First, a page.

A week later, just this past Friday, we returned to the same spot and found the same roily conditions with balls of catfish feeding under crazed laughing gulls. There were no obvious signs of redfish, but again I simply stepped off the boat and walked 50 yards and stopped. After a few minutes, I saw the tip of a tail that I thought was a catfish. But not knowing for sure, I casted to it, and stripped the fly slowly past where its head could have been. I felt a tug, and grimaced, thinking that I would soon have to deal with a spiny catfish at the end of my line. But instead, a fish with considerable authority ripped my line and drove a huge wake in the 9" water. Fifteen minutes later, I landed a 30" red at the boat, asked Julie to take a photo, and then released him.

I'm not telling you this as a way of bragging. Heck, there's no fun in being alone with what I have discovered. I am telling you because I was amazed, and believe there's something to be learned from these successes. Both felt, from one perspective, like miracles. But from another perspective, they felt as easy and as natural as a laugh. It happens all the time, as Julie has observed time and again. Why is this possible, you might ask?  The Buddhists refer to this meditative process as "stopping and seeing." Both are natural components of experiencing fully. As a Zen master once said,

When all agitations have ceased and not a single wave arises, myriad phenomena are clear, without confusion, without obstruction. Thus seeing is not separate from stopping. Once the layers of obscurity have been cleared and no clouding occurs, the ten directions are empty, without stirring, without agitation.

The "stopping" involves allowing all of the perceptual information into your awareness by surrendering the assumptions that filter the information into biased observations. For example, an angler can stand on an open flat, and say, "There's nothing here," and he will see nothing because he has failed to "stop" his limiting assumptions. Or he can stand there and open himself to the full array of information that normally gets constricted by assumptions. Then, once the full array of information is flowing into one's awareness, one can begin a process of "seeing" -- that is, concentrating on emergent phenomena that may have been invisible beforehand. The "signal" that one is looking for often becomes evident only once all of the data is considered. I have often heard master anglers say, "I can see fish even when there's nothing there." What they're saying is that they are permitting subtle information to pass into deep awareness without the usual biased and constricted filtering. They see things that others don't see, simply because they are more open to the fullness of their experience.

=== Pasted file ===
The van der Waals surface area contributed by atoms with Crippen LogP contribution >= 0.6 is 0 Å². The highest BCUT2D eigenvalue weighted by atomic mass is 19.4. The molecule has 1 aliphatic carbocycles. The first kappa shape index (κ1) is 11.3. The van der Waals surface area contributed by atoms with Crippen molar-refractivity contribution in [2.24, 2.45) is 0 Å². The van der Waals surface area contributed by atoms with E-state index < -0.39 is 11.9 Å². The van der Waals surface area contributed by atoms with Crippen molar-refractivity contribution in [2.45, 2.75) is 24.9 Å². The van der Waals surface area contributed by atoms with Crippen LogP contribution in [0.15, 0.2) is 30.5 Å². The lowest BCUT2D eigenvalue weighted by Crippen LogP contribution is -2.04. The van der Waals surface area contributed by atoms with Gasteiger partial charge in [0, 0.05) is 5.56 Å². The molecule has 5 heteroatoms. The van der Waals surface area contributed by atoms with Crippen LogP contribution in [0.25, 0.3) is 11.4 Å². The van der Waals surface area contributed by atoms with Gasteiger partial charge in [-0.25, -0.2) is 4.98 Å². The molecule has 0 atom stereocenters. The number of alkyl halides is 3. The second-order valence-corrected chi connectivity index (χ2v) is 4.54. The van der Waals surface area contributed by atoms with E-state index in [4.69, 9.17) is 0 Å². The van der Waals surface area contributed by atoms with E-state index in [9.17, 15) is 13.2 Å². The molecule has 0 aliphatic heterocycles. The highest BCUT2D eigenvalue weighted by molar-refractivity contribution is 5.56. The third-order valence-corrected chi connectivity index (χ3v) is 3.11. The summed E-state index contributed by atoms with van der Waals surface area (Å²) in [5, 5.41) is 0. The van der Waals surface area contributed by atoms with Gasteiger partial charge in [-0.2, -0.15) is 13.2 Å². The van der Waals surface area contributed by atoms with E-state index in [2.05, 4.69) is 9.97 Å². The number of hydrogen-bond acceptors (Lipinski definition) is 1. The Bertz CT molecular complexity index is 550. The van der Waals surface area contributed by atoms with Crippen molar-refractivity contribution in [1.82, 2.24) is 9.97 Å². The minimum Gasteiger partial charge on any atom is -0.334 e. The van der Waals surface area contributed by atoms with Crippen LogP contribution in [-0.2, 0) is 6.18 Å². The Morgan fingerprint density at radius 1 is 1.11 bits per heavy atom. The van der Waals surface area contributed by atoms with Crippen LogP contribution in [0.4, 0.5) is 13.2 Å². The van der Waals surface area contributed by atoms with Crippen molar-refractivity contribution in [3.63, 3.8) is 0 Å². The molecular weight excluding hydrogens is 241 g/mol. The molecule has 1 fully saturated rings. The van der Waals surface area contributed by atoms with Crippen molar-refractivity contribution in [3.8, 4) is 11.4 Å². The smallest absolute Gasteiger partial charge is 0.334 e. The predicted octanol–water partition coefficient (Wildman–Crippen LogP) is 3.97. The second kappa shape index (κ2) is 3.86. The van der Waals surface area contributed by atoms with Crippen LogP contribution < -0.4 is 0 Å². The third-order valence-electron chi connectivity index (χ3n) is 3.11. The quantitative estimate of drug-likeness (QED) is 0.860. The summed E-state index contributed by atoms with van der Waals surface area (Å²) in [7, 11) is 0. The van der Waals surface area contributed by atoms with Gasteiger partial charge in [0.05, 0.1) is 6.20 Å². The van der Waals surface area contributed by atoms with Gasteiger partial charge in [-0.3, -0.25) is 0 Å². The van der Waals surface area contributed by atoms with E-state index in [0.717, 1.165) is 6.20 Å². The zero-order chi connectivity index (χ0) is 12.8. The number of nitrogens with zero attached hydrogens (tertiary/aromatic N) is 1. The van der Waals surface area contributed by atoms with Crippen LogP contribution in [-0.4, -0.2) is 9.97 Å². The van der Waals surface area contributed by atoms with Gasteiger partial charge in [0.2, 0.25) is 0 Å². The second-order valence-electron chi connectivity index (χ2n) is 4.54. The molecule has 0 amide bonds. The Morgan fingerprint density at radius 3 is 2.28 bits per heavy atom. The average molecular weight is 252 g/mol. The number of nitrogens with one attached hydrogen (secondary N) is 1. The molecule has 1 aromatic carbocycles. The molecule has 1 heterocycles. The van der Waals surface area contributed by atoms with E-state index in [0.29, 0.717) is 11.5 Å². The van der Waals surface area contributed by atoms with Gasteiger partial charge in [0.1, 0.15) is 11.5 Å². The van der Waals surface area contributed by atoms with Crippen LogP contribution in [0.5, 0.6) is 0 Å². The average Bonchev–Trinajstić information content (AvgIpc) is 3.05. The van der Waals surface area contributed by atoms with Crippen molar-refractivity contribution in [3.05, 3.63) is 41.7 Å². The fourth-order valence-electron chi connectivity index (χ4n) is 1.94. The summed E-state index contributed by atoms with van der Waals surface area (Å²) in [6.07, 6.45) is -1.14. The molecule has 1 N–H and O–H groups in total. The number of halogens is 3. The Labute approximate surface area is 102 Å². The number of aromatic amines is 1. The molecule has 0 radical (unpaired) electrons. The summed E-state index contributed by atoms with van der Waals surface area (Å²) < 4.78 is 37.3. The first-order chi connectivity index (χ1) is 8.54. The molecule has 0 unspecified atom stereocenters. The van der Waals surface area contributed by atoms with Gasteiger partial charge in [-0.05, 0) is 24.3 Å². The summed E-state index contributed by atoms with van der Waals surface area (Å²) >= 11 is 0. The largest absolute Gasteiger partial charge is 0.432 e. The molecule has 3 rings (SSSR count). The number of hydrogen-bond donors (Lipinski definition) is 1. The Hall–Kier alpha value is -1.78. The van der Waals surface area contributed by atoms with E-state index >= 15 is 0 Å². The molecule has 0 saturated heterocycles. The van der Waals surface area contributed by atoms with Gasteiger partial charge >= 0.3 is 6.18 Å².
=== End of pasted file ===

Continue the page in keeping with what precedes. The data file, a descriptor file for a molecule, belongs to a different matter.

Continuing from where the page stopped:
But one cannot be aggressive or ambitious to allow this process to unfold. That shuts down seeing, and it prevents the "stopping" by being attached to crude measures of success. Indeed, the paradox inherent in this process is that, fundamentally, one cannot have much ambition in order to succeed. For myself, I don't much care if I catch a big fish or not, because the richness of the experience means more to me than that. When a person with sufficient skill and experience surrenders one's assumptions and becomes open to the moment, everything becomes possible, but nothing is really needed.